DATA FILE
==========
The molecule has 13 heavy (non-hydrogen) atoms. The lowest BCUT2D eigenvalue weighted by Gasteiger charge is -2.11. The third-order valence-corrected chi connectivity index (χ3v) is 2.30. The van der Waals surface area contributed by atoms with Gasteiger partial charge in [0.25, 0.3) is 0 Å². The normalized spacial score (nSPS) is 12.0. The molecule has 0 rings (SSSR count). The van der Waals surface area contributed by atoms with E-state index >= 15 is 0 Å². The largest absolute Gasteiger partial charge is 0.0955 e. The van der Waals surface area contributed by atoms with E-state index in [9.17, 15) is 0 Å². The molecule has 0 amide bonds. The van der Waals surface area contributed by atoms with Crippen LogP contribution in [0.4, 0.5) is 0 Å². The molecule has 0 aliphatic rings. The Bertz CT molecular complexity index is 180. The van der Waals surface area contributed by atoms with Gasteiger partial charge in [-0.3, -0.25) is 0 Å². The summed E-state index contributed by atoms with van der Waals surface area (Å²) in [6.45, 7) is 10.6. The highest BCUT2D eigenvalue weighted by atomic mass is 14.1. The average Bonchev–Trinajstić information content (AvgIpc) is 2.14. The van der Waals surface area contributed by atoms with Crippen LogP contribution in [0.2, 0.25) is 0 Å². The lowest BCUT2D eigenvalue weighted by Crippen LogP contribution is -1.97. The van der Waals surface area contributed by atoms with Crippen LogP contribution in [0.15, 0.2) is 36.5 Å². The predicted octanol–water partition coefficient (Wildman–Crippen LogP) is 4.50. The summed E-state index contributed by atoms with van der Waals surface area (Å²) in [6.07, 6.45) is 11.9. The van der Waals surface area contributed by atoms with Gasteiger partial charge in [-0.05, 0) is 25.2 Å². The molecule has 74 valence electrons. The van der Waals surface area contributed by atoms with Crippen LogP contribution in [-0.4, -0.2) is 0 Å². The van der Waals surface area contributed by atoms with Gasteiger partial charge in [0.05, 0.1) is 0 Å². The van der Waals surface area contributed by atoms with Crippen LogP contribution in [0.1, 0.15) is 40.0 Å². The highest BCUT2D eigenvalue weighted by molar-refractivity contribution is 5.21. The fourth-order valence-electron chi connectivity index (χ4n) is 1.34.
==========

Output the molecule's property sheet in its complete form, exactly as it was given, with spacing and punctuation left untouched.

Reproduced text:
The molecule has 13 heavy (non-hydrogen) atoms. The lowest BCUT2D eigenvalue weighted by Gasteiger charge is -2.11. The third-order valence-corrected chi connectivity index (χ3v) is 2.30. The van der Waals surface area contributed by atoms with Gasteiger partial charge in [0.25, 0.3) is 0 Å². The normalized spacial score (nSPS) is 12.0. The molecule has 0 rings (SSSR count). The van der Waals surface area contributed by atoms with E-state index >= 15 is 0 Å². The largest absolute Gasteiger partial charge is 0.0955 e. The van der Waals surface area contributed by atoms with E-state index in [9.17, 15) is 0 Å². The molecule has 0 amide bonds. The van der Waals surface area contributed by atoms with Crippen LogP contribution in [0.4, 0.5) is 0 Å². The molecule has 0 aliphatic rings. The Bertz CT molecular complexity index is 180. The van der Waals surface area contributed by atoms with Gasteiger partial charge in [-0.3, -0.25) is 0 Å². The summed E-state index contributed by atoms with van der Waals surface area (Å²) in [6.45, 7) is 10.6. The highest BCUT2D eigenvalue weighted by atomic mass is 14.1. The average Bonchev–Trinajstić information content (AvgIpc) is 2.14. The van der Waals surface area contributed by atoms with Crippen LogP contribution in [0.2, 0.25) is 0 Å². The lowest BCUT2D eigenvalue weighted by Crippen LogP contribution is -1.97. The van der Waals surface area contributed by atoms with Crippen LogP contribution in [0.15, 0.2) is 36.5 Å². The predicted octanol–water partition coefficient (Wildman–Crippen LogP) is 4.50. The summed E-state index contributed by atoms with van der Waals surface area (Å²) in [6.07, 6.45) is 11.9. The van der Waals surface area contributed by atoms with Gasteiger partial charge in [-0.05, 0) is 25.2 Å². The molecule has 74 valence electrons. The van der Waals surface area contributed by atoms with Crippen LogP contribution in [-0.4, -0.2) is 0 Å². The van der Waals surface area contributed by atoms with Gasteiger partial charge in [0.05, 0.1) is 0 Å². The van der Waals surface area contributed by atoms with Crippen LogP contribution in [0.1, 0.15) is 40.0 Å². The highest BCUT2D eigenvalue weighted by molar-refractivity contribution is 5.21. The fourth-order valence-electron chi connectivity index (χ4n) is 1.34.